However, the audience finds Barry at the precipice of change. From the beginning of the film, Barry finds small solutions to conquer and transcend the loneliness of Anderson’s LA. He finds and takes a harmonium off the streets, takes it into his office, and for a moment tries to play. It appears as if Barry is consciously trying to play along with Jon Brion’s score — a score that, in this and many other scenes, is almost exclusively percussive. It is as if the drum-heavy backing track is just waiting for Barry’s tonality, or at least his melody, to accompany cohesively. As close as Barry is to making a legible melody in this scene, he gives up before his harmonium and Brion’s score can rhythmically time up. This example of Barry’s transcendence to Hollywood (i.e. the spectator’s Hollywood) is accompanied by other key stylistic indications of a metaphysical transcendence for Barry. Another effort of metaphysics emerges within the distinctively idiosyncratic royal blue lens flares that ubiquitously invade this film. In the scenes when Barry shines, the lens flares shine with him, often from nonsensical light sources. Barry’s lens flares outshine the unfocused neon glow of the Los Angeles skyline. Again, Barry transcends his fictionalized universe. However, the fourth wall is never officially broken, and it is clear that Barry is fixed within the confines of his spatial unreality. Throughout the film, most characters are antagonists, misinterpreting Barry’s passiveness as weakness and exploiting him in spite of it. However, when Barry is introduced to an equally mysterious woman, Lena Leonard, his transcendence from Los Angeles unfolds conclusively.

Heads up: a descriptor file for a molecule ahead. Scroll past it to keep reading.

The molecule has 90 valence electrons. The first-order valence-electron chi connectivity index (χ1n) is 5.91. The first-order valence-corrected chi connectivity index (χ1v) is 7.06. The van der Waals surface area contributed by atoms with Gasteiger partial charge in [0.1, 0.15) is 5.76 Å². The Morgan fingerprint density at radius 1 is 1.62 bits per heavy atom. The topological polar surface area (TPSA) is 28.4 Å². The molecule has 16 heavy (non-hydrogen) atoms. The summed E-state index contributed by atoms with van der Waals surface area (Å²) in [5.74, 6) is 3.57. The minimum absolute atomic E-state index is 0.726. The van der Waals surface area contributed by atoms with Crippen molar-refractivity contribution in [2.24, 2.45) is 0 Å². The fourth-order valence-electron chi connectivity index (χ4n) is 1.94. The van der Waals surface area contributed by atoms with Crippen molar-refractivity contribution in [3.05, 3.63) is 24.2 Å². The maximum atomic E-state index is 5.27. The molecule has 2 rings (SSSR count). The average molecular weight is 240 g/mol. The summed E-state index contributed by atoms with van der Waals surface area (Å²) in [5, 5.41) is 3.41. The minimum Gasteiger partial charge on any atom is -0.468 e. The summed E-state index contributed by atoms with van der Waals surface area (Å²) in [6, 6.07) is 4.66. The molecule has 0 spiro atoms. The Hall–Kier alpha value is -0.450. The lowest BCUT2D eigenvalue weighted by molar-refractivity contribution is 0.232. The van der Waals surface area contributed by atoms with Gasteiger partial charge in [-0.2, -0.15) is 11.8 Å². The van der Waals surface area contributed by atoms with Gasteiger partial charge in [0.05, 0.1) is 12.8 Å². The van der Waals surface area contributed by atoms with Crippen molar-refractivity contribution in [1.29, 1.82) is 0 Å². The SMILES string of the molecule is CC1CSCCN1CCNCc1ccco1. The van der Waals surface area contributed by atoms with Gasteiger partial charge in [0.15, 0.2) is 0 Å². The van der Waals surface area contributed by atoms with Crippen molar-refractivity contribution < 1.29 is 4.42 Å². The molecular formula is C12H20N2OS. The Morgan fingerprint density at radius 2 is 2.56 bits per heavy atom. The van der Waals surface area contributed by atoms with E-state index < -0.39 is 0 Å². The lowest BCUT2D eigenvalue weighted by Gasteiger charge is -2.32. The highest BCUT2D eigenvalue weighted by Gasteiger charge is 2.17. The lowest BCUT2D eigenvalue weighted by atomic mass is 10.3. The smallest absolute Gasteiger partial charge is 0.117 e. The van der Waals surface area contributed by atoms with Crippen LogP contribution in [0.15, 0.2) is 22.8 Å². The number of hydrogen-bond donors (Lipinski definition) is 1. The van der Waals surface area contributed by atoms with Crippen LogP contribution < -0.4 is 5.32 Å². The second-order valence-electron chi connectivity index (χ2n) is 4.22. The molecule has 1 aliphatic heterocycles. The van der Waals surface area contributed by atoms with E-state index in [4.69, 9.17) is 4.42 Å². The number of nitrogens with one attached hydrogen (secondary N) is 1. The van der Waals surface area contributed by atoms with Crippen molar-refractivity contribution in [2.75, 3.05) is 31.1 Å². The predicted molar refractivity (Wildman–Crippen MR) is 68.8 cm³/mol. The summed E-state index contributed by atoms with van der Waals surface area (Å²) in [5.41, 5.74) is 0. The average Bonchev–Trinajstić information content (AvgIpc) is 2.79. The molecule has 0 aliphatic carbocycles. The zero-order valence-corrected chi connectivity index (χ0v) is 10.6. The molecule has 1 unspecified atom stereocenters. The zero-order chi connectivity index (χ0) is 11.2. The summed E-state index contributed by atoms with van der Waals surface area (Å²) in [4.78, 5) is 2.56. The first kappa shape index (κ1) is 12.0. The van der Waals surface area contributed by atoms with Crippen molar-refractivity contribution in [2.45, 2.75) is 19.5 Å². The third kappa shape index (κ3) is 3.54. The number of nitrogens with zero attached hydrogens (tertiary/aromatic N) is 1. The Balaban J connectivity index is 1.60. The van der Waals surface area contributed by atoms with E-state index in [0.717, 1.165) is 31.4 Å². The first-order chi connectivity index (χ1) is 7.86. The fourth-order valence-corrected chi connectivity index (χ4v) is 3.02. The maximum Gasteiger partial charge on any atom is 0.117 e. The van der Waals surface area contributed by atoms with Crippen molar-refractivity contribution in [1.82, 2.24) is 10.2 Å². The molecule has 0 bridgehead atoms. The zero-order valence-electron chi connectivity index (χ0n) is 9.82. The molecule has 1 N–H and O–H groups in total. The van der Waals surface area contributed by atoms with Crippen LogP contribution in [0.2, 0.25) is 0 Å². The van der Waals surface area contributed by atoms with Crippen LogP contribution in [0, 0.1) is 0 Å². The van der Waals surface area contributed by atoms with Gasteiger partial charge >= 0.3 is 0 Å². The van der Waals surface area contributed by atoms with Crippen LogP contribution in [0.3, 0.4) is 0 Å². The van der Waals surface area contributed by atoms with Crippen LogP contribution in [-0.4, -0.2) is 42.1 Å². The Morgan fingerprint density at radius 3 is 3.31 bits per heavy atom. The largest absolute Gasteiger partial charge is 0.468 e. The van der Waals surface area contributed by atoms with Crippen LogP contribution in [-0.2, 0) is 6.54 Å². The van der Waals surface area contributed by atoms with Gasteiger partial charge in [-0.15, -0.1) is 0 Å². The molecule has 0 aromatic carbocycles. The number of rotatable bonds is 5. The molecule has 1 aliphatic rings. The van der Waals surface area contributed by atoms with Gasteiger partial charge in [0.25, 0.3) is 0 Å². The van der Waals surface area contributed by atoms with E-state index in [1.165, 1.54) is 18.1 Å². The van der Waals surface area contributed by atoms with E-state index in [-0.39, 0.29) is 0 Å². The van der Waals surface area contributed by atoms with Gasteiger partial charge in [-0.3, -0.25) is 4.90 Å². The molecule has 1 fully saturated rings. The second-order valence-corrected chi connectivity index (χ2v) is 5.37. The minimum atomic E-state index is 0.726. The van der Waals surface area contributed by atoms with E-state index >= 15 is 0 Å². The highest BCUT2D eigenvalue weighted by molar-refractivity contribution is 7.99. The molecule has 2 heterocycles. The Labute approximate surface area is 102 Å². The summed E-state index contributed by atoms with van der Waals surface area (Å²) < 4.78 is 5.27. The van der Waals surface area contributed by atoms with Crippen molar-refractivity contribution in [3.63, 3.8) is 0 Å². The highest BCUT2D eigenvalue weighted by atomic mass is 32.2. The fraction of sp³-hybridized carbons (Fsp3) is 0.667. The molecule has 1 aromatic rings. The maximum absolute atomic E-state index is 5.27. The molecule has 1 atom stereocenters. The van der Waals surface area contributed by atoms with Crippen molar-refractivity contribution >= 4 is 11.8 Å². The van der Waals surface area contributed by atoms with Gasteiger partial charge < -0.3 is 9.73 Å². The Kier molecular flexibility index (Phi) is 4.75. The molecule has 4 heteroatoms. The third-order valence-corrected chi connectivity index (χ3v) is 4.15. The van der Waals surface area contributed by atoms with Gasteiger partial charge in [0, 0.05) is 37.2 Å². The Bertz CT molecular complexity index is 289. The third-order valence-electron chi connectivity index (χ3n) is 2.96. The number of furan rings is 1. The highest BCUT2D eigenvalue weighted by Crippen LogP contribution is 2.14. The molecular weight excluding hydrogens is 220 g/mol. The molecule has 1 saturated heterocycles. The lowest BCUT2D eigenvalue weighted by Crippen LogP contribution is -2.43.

Barry and Lena take comfort in each other’s misanthropic tendencies, reinforcing the idea that, though Los Angeles culture is exclusive, these two loners may find solace among each other as cultural-rejects. Barry’s blue is harmoniously juxtaposed with Lena’s equally vibrant red, and the screen shares a duet of colors between Barry and Lena’s costume and their matching red and blue lens flares. When the two are together, the stylization of the film shifts drastically as if the characters now have control over the artifice of cinema. It is evident that the two characters do not fit into the culture that surrounds them, but are successful in engineering their own reality.
Their love language is unconventional, to put it mildly. Barry’s words of affection, “I’m lookin’ at your face and I just wanna smash it. I just wanna fuckin’ smash it with a sledgehammer and squeeze it. You’re so pretty,” is met with Lena’s equally macabre terms of endearment, “I want to chew your face, and I want to scoop out your eyes and I want to eat them and chew them and suck on them.” Their intensity contrasts with the vibrant colors and theatrical choreography they compose, and it is this intensity that sets them apart from others around them.